(Keith Thorpe/Peninsula Daily News)

(Keith Thorpe/Peninsula Daily News)

Vaccination clinics to begin this week

First shots going to those 85 and older

PORT TOWNSEND — COVID-19 vaccination clinics begin this week in Jefferson County.

The Tri-Area Pharmacy has partnered with Jefferson Healthcare to assist with the administering of the Pfizer vaccine to people 85 and older. Appointments were being made beginning last Thursday for Tuesday and Thursday this week at the Port Hadlock-based pharmacy.

Appointments can be made online at https://jeffersonhealthcare.org/covid-19-vaccine/ or by calling 360-344-9791.

Jefferson County reported seven new cases Friday and none Saturday for 269 total since March.

Jefferson has 20 active cases in isolation with an infection rate of 125.39 per 100,000 over the past two weeks.

Vaccinations in Clallam County are for people 70 and older.

Jefferson County went with 85 and older because they are the highest risk group and vaccine supply is limited, according to Dr. Tom Locke, Jefferson County health officer.

In Clallam County, Dr. Allison Berry said that by the end of Saturday, about 7,000 people will have received vaccinations for COVID-19.

That figure includes health care workers and first responders included in the initial round of vaccinations that began in December and now high-risk people over 70 (and some caregivers over 50 in the Forks area) beginning last week.

Clallam County initially used Pfizer vaccine but now vaccinations of residents is with the Moderna vaccine.

Berry also spoke about the news this week that the promised federal reserve of vaccine doses ready to be sent out to the states doesn’t exist.

She didn’t think this would cause major problems locally, but that it could result in as much as a two-week lag in deliveries of new vaccines.

“Vaccines will be cut.We don’t know how much,” she said. “They won’t be cut to zero. There could be a two-week pause in mass vaccinations.”

Berry said people getting one dose of Pfizer or Moderna vaccines might have to wait an extra couple of weeks to get the second dose, depending on how much this area is affected.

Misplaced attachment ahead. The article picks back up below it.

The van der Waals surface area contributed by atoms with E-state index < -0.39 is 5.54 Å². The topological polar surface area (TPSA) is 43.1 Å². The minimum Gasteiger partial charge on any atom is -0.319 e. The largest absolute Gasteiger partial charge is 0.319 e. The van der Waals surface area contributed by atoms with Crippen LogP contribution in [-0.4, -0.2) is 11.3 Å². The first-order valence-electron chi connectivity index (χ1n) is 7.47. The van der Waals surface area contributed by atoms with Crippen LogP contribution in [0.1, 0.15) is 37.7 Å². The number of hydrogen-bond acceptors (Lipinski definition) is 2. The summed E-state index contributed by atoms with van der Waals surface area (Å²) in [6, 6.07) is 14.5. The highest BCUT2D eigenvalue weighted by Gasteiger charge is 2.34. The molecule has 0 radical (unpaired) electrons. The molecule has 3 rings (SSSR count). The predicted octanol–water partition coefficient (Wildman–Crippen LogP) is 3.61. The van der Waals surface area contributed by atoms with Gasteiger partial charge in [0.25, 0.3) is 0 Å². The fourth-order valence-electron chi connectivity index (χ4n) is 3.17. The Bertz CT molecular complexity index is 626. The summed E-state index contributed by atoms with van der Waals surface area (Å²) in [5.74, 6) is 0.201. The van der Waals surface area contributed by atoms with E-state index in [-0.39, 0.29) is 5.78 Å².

She expects that by mid-February, increased production will be seen from the drug manufacturers to counteract the lack of reserve.

“We don’t have a lot of cushion, but it’s not an emergency,” Berry said.

Locke said Moderna and Pfizer are ramping up their vaccines and that vaccines from other manufacturers are on the way.

After participating in a statewide conference call on vaccinations Saturday, Locke agreed that regular shipments of vaccine by mid-February was a reasonable goal.

Locke added that he is hopeful that with a new federal administration in charge, the production and distribution of vaccines will improve and that there will be a more science-based approach to the pandemic.

“It’s a huge thing that it’s [Trump Administration] is over,” he said. .

Berry said that the county is hoping to vaccinate 4,000 more people in the next 10 days, or about 12 percent of the population of the county. She expects that clinics will be focusing on people over the age of 70 through February.

She stressed that now is not the time for people to hold parties or otherwise drop their guard, even if they have received their first vaccination. She pointed out that people are not fully protected against COVID-19 until about four to six weeks after their second vaccination.

”If we take the eye off the ball and start gathering too soon, we will lose all the progress we have made,” Berry said. “It would be a terrible waste to let the virus get out of control now.”

Clallam County reported seven new cases Friday and three more Saturday. Berry said the county is no longer seeing an uptick of cases from New Year’s Eve gatherings.

Clallam County now has 864 confirmed cases with an infection rate of 154 per 100,000 over the past two weeks and 85 active cases in the county. One person is currently in the hospital with COVID-19.

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Sports Editor Pierre LaBossiere can be reached at [email protected]

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